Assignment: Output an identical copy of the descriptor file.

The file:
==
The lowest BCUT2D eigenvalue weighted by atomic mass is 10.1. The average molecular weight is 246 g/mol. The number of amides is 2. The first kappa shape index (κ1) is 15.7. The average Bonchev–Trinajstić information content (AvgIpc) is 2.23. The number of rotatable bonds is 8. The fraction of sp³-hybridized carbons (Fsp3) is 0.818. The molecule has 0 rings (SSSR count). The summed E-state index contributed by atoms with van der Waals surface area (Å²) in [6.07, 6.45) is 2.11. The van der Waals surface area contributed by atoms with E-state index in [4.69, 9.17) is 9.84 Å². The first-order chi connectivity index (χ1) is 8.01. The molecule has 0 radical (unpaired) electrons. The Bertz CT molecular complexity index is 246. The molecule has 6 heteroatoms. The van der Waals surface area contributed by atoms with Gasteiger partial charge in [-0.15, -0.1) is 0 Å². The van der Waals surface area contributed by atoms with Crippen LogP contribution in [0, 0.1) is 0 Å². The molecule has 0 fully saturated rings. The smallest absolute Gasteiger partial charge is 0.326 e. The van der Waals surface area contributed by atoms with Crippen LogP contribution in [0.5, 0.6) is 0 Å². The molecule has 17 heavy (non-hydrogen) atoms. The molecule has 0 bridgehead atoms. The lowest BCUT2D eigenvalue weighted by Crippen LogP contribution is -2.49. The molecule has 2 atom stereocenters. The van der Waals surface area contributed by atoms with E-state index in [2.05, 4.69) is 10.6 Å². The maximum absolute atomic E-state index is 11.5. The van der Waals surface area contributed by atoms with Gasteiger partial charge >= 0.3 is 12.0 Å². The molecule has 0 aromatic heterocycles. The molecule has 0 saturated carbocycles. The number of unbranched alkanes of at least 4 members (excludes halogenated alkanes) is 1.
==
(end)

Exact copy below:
The lowest BCUT2D eigenvalue weighted by atomic mass is 10.1. The average molecular weight is 246 g/mol. The number of amides is 2. The first kappa shape index (κ1) is 15.7. The average Bonchev–Trinajstić information content (AvgIpc) is 2.23. The number of rotatable bonds is 8. The fraction of sp³-hybridized carbons (Fsp3) is 0.818. The molecule has 0 rings (SSSR count). The summed E-state index contributed by atoms with van der Waals surface area (Å²) in [6.07, 6.45) is 2.11. The van der Waals surface area contributed by atoms with E-state index in [4.69, 9.17) is 9.84 Å². The first-order chi connectivity index (χ1) is 8.01. The molecule has 0 radical (unpaired) electrons. The Bertz CT molecular complexity index is 246. The molecule has 6 heteroatoms. The van der Waals surface area contributed by atoms with Gasteiger partial charge in [-0.15, -0.1) is 0 Å². The van der Waals surface area contributed by atoms with Crippen LogP contribution in [0, 0.1) is 0 Å². The molecule has 0 fully saturated rings. The smallest absolute Gasteiger partial charge is 0.326 e. The van der Waals surface area contributed by atoms with Crippen LogP contribution in [0.5, 0.6) is 0 Å². The molecule has 17 heavy (non-hydrogen) atoms. The molecule has 0 bridgehead atoms. The lowest BCUT2D eigenvalue weighted by Crippen LogP contribution is -2.49. The molecule has 2 atom stereocenters. The van der Waals surface area contributed by atoms with E-state index in [2.05, 4.69) is 10.6 Å². The maximum absolute atomic E-state index is 11.5. The van der Waals surface area contributed by atoms with Gasteiger partial charge >= 0.3 is 12.0 Å². The molecule has 0 aromatic heterocycles. The molecule has 0 saturated carbocycles. The number of unbranched alkanes of at least 4 members (excludes halogenated alkanes) is 1.